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Post: Do You Struggle To Breath? #AskAboutAshma

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Do You Struggle To Breath? #AskAboutAshma

One in 10 children and young people in London have asthma but less than half of these have an asthma management plan or know how to use their inhaler correctly. Many have badly managed asthma – to the extent that 4,000 are admitted to hospital with asthma every year and 170 have such a severe episode that they require admission to intensive care.

This September, to coincide with children and young people returning to school in the time of Covid and the highest hospital admission rates for asthma (week 38), Healthy London Partnership and the NHS, supported by the Mayor of London, Sadiq Khan are running their fourth public awareness campaign #AskAboutAsthma to encourage small steps to improve the quality of life of those living with asthma in London.

Keeping children’s asthma under control is particularly important this year due to the coronavirus and any potential second wave. That’s why we are encouraging health professionals, children and young people and their families to ask for three simple effective interventions to help them control their asthma by:

  • having an asthma management plan
  • being able to use their inhaler effectively
  • having an annual asthma review (as a minimum)

Kath Evans, Director of Children’s Nursing and Children and Young People’s Clinical Lead for East London Health & Care Partnership, said: “In September we see the greatest admission rates for asthma in children. In light of Covid we want to encourage children, young people, and their families to take control in managing their asthma before they end up in hospital. The NHS is here to help and support children and young people with respiratory illnesses like asthma to take control of their health. We want to keep everyone well and proactive management can help ensure children and young people stay well and don’t become another statistic.”

Dr Vin Diwakar, NHS London Region Medical Director, said: “During the lockdown period admissions to hospital for childhood asthma have reduced but we mustn’t be complacent since winter is approaching. Poorly controlled asthma is a frightening experience for any child or young person and their family. We know that an annual asthma review, an inhaler check and an asthma plan help a young person to control their asthma. It has never been safer and easier for children, young people and their families to receive regular asthma reviews, as the NHS has ramped up its virtual capacity and shifted from face to face to video appointments.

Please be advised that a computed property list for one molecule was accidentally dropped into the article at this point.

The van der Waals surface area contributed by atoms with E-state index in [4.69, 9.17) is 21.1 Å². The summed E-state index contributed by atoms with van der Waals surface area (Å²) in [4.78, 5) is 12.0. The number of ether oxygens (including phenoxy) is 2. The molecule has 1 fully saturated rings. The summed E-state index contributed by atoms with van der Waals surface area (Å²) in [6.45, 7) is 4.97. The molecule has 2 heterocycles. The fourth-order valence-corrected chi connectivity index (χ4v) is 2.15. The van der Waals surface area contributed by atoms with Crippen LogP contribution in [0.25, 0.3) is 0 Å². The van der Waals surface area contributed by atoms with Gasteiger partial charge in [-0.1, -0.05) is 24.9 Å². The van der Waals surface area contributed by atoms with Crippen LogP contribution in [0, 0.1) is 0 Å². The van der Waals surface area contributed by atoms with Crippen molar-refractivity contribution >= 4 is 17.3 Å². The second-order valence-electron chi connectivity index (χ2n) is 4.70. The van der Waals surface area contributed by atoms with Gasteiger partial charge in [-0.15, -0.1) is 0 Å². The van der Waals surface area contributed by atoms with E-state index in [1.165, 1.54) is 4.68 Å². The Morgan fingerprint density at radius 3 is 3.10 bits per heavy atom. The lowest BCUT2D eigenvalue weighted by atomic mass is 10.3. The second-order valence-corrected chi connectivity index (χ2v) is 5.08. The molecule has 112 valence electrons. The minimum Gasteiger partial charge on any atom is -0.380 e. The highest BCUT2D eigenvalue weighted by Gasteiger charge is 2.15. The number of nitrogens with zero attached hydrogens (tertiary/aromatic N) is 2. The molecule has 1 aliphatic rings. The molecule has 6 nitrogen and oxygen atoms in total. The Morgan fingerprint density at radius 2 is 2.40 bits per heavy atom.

“As a paediatrician and Medical Director for London, I am delighted that the #AskAboutAsthma campaign returns for the fourth year this September. The campaign will grow and reinforce the movement of organisations and people who are focussed on implementing the simple steps everyone can take to consistently provide excellent asthma care to children and young people and help them live healthier, more active lives.”

Dr Andy Whittamore, Clinical Lead at Asthma UK and a practising GP, said: “We know that people with asthma who have a written asthma action plan are four times less likely to be admitted to hospital, which is important at a time when the NHS is under increased pressure. We encourage everyone with asthma to contact their GP surgery to arrange an annual asthma review, where they can learn correct inhaler techniques and be provided with a personalised asthma action plan. The #AskAboutAsthma campaign is a positive step, which will help young people with asthma to manage their condition as they return to the classroom and reduce the risk of them having a potentially life-threatening asthma attack.”

The Mayor of London, Sadiq Khan, said: “Having developed asthma as an adult, I know how vital our work is to clean up our city’s toxic air and prevent many more Londoners becoming ill. In the midst of a pandemic that puts people with respiratory conditions at increased risk of catching Covid-19, it’s more important than ever that we all play our part in improving our air quality and avoiding a car-led economic recovery. I welcome the #AskAboutAsthma campaign and want to see more young Londoners empowered from an early age so that they can get the support they need to lead full and healthy lives.”

As part of the #AskAboutAsthma campaign, we are also asking organisations, businesses, and residents across London to take simple steps to improve air quality. Do your bit by:

  • encouraging more exercise by walking or cycling to work or school
  • using public transport to reduce air pollution and car emissions
  • trying car-pooling and turning off engines when idle
  • using non/less toxic materials in homes and offices
  • having greenery in and around homes and offices.

For more information and to download the Healthy London Partnership campaign toolkit including posters, videos, social media graphics, useful facts, patient stories and more visit www.healthylondon.org/askaboutasthma